In judgment God purifies His people. That’s one of the themes that arise from reading the prophets in the Old Testament. The rebellion of the people of Israel is profound and it results in their exile. But through this judgment God brings a remnant to salvation. Within the prophets God’s judgment is the very means of salvation for the people of Israel.
The prophets provide commentary on the events foretold among the histories of the kingdom of Israel (Samuel, Kings, and Chronicles), and in so doing continually point to the covenant God made with His people. That covenant came with both blessings for obedience and curses for disobedience. As Israel continued to rebel they were warned of impending doom. God would come and judge them. But though judgment is coming it is not the final word.
The story moves through judgment to salvation, each prophet adding to the overall picture of eschatological hope. Jim Hamilton notes the various contributions of each section of the prophets. Isaiah notes that after exile God will return to Zion. Jeremiah says that He will make a new covenant with the people of Israel. Ezekiel foresees God dwelling again in the temple and the Davidic king ruling over Israel again. The twelve minor prophets promise restoration of the remnant (see God’s Glory in Salvation Through Judgment, 191).
Despite their rebellion against Yahweh, God will not let His promise fail (Rom. 11:1-6). He preserves His people and holds out hope of their future restoration, both to the land and to Him. God’s people will turn once again to the Lord. Isaiah writes:
In that day the remnant of Israel and the survivors of the house of Jacob will no more lean on him who struck them, but will lean on the Lord, the Holy One of Israel, in truth. (Isa. 10:20)
They once looked to Egypt and foreign nations to protect them, but they won’t always look in that direction. One day they will “lean on the Lord.”
Even the judgment that God brings on Israel is for their restoration, not merely their judgment. It has a purifying effect (Isa. 1:25). It is intended to expose the wickedness of the people and cause them to repent (Ezek. 6:9). They will turn again to God (Isa. 19:22; Jer. 24:7). The judgment of God will bring about their salvation, for if they do not return they will be consumed (Isa. 1:19-20). God’s judgment comes as mercy on His people.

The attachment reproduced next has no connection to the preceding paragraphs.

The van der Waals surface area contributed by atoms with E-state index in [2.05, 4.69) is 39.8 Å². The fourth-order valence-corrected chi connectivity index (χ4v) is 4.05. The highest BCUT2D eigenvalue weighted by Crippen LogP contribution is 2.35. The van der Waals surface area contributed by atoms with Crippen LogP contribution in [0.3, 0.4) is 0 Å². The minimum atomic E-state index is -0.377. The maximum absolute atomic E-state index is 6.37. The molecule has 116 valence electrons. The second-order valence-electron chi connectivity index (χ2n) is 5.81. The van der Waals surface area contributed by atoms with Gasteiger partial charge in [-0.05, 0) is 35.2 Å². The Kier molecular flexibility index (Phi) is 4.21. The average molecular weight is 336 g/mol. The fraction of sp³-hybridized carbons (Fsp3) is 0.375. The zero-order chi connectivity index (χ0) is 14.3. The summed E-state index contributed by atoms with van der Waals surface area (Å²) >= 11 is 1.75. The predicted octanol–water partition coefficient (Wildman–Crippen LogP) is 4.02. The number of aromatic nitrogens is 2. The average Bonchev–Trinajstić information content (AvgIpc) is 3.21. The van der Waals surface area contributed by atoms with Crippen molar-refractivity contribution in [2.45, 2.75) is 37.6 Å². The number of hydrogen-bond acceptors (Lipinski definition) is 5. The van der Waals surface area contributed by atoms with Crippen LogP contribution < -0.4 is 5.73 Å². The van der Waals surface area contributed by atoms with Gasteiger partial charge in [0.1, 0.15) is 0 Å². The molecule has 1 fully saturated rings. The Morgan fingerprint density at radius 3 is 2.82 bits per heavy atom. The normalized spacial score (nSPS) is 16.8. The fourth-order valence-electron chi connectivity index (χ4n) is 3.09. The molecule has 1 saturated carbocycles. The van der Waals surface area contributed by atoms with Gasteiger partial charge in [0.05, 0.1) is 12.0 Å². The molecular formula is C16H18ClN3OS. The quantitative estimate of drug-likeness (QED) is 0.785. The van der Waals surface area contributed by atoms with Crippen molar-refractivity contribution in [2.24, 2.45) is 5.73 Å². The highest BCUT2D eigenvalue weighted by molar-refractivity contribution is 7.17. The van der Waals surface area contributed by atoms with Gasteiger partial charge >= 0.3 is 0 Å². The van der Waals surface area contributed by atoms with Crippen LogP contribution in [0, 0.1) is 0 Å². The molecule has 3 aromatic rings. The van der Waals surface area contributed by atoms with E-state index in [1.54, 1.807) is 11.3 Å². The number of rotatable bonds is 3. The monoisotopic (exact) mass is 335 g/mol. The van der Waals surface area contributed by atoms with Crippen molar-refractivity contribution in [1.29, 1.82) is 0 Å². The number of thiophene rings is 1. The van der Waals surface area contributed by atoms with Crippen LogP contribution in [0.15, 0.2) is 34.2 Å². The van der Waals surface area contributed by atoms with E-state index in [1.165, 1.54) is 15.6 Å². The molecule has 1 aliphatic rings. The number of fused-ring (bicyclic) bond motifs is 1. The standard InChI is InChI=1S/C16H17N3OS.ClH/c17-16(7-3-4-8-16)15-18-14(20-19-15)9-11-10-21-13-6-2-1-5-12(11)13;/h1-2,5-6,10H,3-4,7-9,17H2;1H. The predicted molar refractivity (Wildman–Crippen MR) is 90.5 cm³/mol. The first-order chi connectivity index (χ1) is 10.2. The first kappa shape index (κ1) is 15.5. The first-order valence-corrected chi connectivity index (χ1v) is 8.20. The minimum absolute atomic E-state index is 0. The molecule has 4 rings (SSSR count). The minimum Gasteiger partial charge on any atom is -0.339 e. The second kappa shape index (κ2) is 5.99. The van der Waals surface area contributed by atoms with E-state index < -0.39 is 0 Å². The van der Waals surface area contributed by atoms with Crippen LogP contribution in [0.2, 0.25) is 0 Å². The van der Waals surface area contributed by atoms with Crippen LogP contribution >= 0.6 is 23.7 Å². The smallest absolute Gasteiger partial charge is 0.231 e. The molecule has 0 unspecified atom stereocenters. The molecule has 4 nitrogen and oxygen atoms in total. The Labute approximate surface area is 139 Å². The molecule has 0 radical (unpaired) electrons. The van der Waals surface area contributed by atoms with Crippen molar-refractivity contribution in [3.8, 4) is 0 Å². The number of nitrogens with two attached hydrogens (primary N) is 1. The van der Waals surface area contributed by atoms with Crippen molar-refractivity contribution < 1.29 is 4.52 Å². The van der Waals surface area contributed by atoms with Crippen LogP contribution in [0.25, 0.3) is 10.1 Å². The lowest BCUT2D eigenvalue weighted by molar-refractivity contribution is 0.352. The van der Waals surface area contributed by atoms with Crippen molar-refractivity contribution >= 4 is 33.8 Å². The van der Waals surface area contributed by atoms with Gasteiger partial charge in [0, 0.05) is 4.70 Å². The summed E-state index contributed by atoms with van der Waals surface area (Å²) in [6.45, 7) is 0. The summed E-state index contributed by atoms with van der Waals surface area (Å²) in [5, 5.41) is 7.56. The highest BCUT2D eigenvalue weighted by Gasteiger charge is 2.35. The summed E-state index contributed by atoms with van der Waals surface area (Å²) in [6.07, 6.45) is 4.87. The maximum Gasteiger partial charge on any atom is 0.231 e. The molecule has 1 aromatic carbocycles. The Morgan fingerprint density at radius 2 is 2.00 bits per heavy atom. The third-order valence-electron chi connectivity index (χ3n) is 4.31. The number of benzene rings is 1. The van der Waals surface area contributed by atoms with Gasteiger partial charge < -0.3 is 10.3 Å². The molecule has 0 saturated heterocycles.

The ultimate example of this interrelationship found among the prophets is that of the “suffering servant” in Isaiah. Here the servant is “crushed for our iniquities” (Isa. 53:5). The text reads:
He was despised and rejected by men; a man of sorrows, and acquainted with grief; and as one from whom men hide their faces he was despised, and we esteemed him not. Surely he has borne our griefs and carried our sorrows; yet we esteemed him stricken, smitten by God, and afflicted. But he was pierced for our transgressions; he was crushed for our iniquities; upon him was the chastisement that brought us peace, and with his wounds we are healed. All we like sheep have gone astray; we have turned—every one—to his own way; and the Lord has laid on him the iniquity of us all. (Isa. 53:3-6)
God’s mercy is so evidently displayed in the judgment of this substitute. The servant takes our place and suffers for our sins. This is the picture, obviously, of Jesus who died for us. The ultimate display of God’s mercy in judgment is found at the cross.
The refrain of the prophets is one of hope in the midst of judgment. Mercy comes as God judges. He judges that His people might not stay far from Him, but might return. As the author of Hebrews says, “the Lord disciplines those He loves” (Heb. 12:6).